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Originally born from the protracted struggle for workers’ rights and social justice of the late 1800s, Workers’ Day has been an international holiday in many countries since 1891. In South Africa, a country with its own long and sordid history of labour and social conflicts, Workers’ Day has been officially recognised and observed since the first democratic elections in 1994. The holiday serves both as a celebration of workers’ rights and as a reminder of the critical role that trade unions, the Communist Party and other labour organisations played in the fight against Apartheid.
Worldwide Labor Struggles
The rise of industry throughout the 1800s brought with it a great deal of exploitation and abuse of labour forces around the world, triggering a decades-long battle for improved working conditions, new labour laws and other steps toward social justice. The conflict reached a flashpoint on May 4, 1886, with what would eventually become the basis for International Workers’ Day: the Haymarket Affair. After calling for an eight-hour workday to become standard effective May 1, labour unions and workers throughout the United States went on strike when their demands were not met.
Three days later, an otherwise peaceful protest rally in Haymarket Square in Chicago, Illinois, was disrupted by the blast of a dynamite bomb constructed by labour activists. The explosion was followed by an exchange of gunfire between police and demonstrators, eventually leaving seven police officers and at least four civilians dead. Though the bombing represented a short-term step backward in the labour struggle, the event became a landmark moment in the quest for an eight-hour work day and other advances in labour protections. The Haymarket Affair became the basis for International Workers’ Day, celebrated in many countries throughout the world. The day has since come to be most closely associated with labour organisations, socialists, anarchists and communists.
Labor and Apartheid
Workers’ Day in South Africa holds its own cultural significance, as the public holiday has come to signify not only the sacrifices made on the long road toward fair employment standards, but also the bitter battle against Apartheid in which trade and labour unions played a key role. Because South Africa’s working classes were those most oppressed by Apartheid, the struggle for better working conditions and the struggle to overthrow systemic segregation became closely linked. Before the elections of 1994, labour and trade groups often used Workers’ Day as a symbol to rally the population against the segregation and oppression of the Apartheid system, organizing demonstrations and encouraging widespread resistance.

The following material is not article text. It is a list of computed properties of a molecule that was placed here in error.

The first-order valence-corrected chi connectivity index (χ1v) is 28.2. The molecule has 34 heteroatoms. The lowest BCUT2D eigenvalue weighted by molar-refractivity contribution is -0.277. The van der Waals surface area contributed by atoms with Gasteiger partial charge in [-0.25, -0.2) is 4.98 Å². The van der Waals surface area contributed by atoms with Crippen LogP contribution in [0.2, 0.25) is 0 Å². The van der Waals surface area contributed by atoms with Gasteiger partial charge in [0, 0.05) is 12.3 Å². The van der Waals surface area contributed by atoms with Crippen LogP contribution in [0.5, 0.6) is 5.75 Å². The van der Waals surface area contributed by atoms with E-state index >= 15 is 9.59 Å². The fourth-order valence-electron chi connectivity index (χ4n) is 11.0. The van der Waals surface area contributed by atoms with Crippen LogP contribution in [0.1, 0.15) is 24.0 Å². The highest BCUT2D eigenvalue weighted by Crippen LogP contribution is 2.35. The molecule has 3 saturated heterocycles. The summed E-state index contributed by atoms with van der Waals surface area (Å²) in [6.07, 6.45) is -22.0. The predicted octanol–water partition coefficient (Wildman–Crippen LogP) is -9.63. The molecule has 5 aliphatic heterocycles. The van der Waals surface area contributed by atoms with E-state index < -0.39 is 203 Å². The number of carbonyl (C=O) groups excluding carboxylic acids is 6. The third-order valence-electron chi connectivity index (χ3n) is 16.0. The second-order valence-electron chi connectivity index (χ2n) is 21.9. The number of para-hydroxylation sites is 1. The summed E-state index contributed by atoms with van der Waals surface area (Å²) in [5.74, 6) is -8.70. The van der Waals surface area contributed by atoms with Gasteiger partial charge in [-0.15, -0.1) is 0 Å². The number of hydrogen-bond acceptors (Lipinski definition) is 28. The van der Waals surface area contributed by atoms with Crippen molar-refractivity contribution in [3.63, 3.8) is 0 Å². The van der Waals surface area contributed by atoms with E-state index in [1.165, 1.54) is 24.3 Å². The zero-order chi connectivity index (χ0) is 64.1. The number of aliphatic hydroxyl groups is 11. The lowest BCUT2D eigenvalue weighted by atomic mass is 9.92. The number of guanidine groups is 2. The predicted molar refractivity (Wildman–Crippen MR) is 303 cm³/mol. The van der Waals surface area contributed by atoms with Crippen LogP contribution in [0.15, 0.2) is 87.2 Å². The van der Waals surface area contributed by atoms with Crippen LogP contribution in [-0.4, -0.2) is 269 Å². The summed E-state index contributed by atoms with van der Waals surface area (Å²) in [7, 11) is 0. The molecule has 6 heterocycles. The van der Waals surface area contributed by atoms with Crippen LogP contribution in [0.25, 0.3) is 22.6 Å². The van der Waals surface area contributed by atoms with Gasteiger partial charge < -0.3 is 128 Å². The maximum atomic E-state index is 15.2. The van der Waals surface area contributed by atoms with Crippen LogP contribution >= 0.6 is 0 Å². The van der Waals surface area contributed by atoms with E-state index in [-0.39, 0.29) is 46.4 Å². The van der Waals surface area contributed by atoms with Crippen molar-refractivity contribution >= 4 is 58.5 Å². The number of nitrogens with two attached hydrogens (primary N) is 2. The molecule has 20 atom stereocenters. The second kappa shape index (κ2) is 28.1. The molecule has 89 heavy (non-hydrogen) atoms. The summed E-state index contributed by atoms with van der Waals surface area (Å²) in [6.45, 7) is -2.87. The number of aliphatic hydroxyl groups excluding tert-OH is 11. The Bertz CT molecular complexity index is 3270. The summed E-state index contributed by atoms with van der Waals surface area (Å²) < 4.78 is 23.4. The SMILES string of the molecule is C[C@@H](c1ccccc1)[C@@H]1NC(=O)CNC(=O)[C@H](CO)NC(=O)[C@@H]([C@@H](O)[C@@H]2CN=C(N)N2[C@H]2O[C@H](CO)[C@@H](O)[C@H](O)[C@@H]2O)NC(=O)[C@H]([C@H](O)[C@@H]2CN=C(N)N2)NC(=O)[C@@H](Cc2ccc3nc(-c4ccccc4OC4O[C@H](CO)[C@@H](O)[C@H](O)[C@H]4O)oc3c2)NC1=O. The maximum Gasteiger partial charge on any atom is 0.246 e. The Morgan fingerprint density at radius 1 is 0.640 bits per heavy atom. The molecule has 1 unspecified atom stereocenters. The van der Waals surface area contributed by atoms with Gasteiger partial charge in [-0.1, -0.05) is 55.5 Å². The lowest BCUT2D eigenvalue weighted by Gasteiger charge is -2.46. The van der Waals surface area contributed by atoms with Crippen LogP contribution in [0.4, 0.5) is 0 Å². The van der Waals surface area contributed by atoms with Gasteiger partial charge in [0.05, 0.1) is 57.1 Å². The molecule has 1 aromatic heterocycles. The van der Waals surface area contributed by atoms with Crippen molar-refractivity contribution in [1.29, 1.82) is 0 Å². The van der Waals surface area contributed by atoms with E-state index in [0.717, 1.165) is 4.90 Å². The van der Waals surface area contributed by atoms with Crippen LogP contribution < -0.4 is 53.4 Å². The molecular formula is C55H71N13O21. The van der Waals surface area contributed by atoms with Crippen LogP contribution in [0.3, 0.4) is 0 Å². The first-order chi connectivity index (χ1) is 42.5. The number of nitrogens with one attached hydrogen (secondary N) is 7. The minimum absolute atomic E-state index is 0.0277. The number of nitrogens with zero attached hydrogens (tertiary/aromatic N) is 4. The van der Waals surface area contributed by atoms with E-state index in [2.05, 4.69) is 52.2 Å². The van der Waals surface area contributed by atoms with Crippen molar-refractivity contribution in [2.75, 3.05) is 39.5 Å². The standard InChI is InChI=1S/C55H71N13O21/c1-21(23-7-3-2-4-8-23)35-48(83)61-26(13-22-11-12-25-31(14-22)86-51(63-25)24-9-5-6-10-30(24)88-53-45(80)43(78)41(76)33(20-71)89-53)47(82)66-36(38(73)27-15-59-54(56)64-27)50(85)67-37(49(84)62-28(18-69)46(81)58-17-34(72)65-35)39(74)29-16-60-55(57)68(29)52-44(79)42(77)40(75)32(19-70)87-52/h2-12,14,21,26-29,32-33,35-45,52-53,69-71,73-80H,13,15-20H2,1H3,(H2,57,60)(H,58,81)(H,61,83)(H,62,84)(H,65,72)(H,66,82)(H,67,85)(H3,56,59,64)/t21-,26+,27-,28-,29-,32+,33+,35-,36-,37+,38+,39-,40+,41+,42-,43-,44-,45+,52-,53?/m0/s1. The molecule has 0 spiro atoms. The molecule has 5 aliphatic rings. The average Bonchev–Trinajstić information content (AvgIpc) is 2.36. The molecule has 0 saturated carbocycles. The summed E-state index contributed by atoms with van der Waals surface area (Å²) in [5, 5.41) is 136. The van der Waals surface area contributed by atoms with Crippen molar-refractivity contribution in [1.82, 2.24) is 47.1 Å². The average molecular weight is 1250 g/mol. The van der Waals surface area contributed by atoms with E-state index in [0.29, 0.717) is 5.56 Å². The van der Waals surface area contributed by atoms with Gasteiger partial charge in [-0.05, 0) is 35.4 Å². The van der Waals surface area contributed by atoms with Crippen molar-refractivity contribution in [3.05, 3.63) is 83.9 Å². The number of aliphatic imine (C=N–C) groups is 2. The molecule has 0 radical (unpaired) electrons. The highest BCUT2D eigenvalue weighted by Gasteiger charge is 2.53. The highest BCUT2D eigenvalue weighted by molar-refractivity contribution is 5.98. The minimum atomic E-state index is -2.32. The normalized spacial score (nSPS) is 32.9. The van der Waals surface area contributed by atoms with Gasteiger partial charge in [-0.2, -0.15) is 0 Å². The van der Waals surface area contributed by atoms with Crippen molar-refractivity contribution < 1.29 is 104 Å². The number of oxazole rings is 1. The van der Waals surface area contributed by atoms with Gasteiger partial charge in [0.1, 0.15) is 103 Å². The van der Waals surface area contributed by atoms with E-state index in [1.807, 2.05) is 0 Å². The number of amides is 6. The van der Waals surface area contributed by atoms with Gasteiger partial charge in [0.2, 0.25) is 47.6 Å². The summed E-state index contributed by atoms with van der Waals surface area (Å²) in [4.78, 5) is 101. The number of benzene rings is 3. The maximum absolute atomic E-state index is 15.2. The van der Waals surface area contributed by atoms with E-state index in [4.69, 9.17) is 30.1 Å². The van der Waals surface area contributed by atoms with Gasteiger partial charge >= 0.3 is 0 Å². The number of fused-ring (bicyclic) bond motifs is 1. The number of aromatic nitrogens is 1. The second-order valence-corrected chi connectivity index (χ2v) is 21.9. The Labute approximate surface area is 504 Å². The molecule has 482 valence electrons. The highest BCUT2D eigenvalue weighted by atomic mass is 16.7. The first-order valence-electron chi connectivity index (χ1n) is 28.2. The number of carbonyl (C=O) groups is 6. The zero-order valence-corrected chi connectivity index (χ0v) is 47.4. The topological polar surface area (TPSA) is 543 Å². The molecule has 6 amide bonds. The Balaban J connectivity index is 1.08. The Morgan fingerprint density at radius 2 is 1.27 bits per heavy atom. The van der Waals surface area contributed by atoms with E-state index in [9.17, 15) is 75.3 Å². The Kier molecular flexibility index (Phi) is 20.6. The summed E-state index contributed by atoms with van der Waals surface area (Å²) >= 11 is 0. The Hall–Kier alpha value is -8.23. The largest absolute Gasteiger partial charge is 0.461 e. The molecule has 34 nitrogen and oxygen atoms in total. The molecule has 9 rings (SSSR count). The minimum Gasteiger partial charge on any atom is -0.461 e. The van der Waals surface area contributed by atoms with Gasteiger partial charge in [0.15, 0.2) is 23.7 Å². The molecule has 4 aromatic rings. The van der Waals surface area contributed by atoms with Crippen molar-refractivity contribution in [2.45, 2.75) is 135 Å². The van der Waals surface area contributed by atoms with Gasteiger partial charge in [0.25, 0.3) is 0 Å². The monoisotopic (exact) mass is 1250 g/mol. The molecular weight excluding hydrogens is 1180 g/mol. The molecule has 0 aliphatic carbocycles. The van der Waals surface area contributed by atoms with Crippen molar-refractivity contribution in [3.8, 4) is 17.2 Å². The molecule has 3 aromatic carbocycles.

Workers’ Day Celebrations
In the modern South Africa, Workers’ Day celebrations generally revolve around rallies and marches held throughout the country in support of furthering the rights of workers and other groups who still face oppression. The Congress of South African Trade Unions, the largest of the country’s unions, holds rallies in provinces throughout the country. The largest rally is held at Curries Fountain Stadium in Durban, a city in which massive strikes in 1973 united more than 100,000 workers in a large-scale display against poor wages and working conditions, humiliating racial discrimination and other oppressive practices.
The South African President, as well as the President of the African National Congress, the General Secretary of the South African Communist Party and other prominent government and labour leaders often make appearances and speak at various rallies in Durban, Cape Town, Polokwane and other areas throughout the country. In recent years, Workers’ Day has also been used to shine a light on South Africa’s continued problems with unemployment and economic inequality, lingering racial and ethnic conflicts and various forms of discrimination.